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12 Cards in this Set

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SMC membrane:
receptors
channels
RMP
*stretch receptors open with tension and allow a depolarizing influx of Na+ and Ca++
*VOCC open upon depolarization
*VO-K+ open to repolarize
*RMP set at -45mV by Na+/K+ ATPase and Na+ and K+ leak channels
Action of vasodilators on SMC
*B-2 AR agonists, adenosine, and PG cause increased cAMP
*NO, histamine, and bradykinin cause increased cGMP
*cAMP and cGMP cause opening of K+ channels which repolarizes membrance and closes VOCC
*cAMP and cGMP also cause increased action of Ca++ efflux pumps
*[Ca++] decreases and relaxation occurs
Action of vasoconstrictors on SMC
*a-AR agonists, angiotensin II, and vasopressin bind G-protein
*G-protein: liberates IP3 which causes release of Ca++ from SR; causes closure of K+ channels which depolarizes the membrane and opens VOCC
*increased [Ca++] results in phosphorylation of myosin and contraction
sympathetic innervation of cardiac myocytes
1. NE or epi bind B-1 AR which activates adenylate cyclase to increase [cAMP]
2. cAMP activates PKA
3. PKA causes increased opening of VOCC during systole and less inhibition of SR Ca++ pumps during diastole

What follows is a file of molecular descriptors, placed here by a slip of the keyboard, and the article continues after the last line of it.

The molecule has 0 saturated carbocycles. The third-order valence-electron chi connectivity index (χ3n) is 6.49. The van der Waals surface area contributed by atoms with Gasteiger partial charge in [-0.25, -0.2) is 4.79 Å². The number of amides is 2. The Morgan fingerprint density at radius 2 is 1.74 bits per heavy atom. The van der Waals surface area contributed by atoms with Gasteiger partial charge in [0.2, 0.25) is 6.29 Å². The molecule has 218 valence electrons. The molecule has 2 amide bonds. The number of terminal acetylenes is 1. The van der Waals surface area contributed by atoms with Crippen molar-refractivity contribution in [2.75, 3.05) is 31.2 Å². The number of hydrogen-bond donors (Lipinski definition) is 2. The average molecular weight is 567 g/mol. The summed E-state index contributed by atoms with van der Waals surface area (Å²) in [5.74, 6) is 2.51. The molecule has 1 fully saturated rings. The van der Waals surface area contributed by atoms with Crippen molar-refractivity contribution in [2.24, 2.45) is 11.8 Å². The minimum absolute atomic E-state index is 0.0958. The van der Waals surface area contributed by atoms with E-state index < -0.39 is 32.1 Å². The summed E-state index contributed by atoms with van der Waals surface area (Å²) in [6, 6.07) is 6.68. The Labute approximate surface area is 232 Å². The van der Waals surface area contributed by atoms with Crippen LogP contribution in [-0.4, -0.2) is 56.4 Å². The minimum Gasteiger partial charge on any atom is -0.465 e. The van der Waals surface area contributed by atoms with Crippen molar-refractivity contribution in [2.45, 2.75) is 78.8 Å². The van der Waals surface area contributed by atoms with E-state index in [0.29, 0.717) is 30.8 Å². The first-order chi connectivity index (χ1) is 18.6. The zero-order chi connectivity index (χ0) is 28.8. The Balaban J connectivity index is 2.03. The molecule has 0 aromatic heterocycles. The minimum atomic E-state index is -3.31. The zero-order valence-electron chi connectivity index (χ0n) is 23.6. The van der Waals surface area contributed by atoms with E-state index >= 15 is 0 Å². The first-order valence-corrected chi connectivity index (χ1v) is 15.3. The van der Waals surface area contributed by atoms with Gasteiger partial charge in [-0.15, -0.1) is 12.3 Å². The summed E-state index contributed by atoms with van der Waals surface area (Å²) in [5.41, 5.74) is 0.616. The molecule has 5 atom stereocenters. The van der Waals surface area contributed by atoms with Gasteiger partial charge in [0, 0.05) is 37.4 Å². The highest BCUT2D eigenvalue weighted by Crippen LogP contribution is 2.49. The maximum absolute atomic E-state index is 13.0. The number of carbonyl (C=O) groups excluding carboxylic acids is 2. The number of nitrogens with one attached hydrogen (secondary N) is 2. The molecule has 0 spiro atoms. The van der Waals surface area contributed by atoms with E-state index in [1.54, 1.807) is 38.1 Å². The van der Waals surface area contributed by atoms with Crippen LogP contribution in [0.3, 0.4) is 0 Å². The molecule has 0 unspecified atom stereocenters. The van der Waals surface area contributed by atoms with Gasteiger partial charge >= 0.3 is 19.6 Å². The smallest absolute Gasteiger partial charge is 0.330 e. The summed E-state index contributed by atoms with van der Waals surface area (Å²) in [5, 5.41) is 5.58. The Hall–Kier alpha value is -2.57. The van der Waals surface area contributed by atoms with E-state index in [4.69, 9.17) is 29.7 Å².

intercalated disks
*adherens junctions and desmosomes allow the cells to contract as a sheet
*gap junctions allow passage of ions and thus an AP between cells
Differences between cardiac and skeletal muscle (3)
*in cardiac muscle the max amount of Ca++ is not released thus CTY can be graded
*in cardiac muscle, performance is graded by changes in PL, HR and CTY
*skeletal muscle does NOT use extracellular Ca++ for contraction
Ways to increase [Ca++] in cardiac myocytes
(4)
*increase extracellular [Ca++]
*increased opening of VOCC
*increased number of VOCC
*inhibition of Ca++ efflux pumps
What happens during relaxation at diastole?
*VOCC and ryanodine channels close
*Ca++ is extruded and returned to SR by primary active transport (ATPases) and secondary active transport (Na+/Ca++ antiporters)
What happens during relaxation at diastole?
*VOCC and ryanodine channels close
*Ca++ is extruded and returned to SR by primary active transport (ATPases) and secondary active transport (Na+/Ca++ antiporters)
Excitation-contraction during systole...where does the Ca++ come from?
*AP causes VOCC on cell surface to open and allow an influx of Ca++
*AP on T-tubule causes release of Ca++ from the SR
*activity of VOCC can be modulated by physiology, drugs, or disease
Parasympathetic innervation of heart
*preganglionic fibers begin at the medulla and synapse at visceral ganglia, where they release ACh that binds nicotinic receptors on the postganglionic neuron
*postganglionic fibers travel to the atrial wall, the SA node, and the AV node where they release ACh that binds muscarinic receptors
*action is decreased HR, CTY, and conduction velocity
*NO ventricular action
SNS innervation of heart
*preganglionic fibers begin at T1-T6 and synapse at the cervical ganglia or sympathetic trunk where they release ACh that binds nicotinc receptors on the postganglionic fibers
*postganglionic fibers travel to the atria, ventricles, SA node, and AV node where they release NE that binds B-1 receptors
*action: increase HR, CTY, and conduction velocity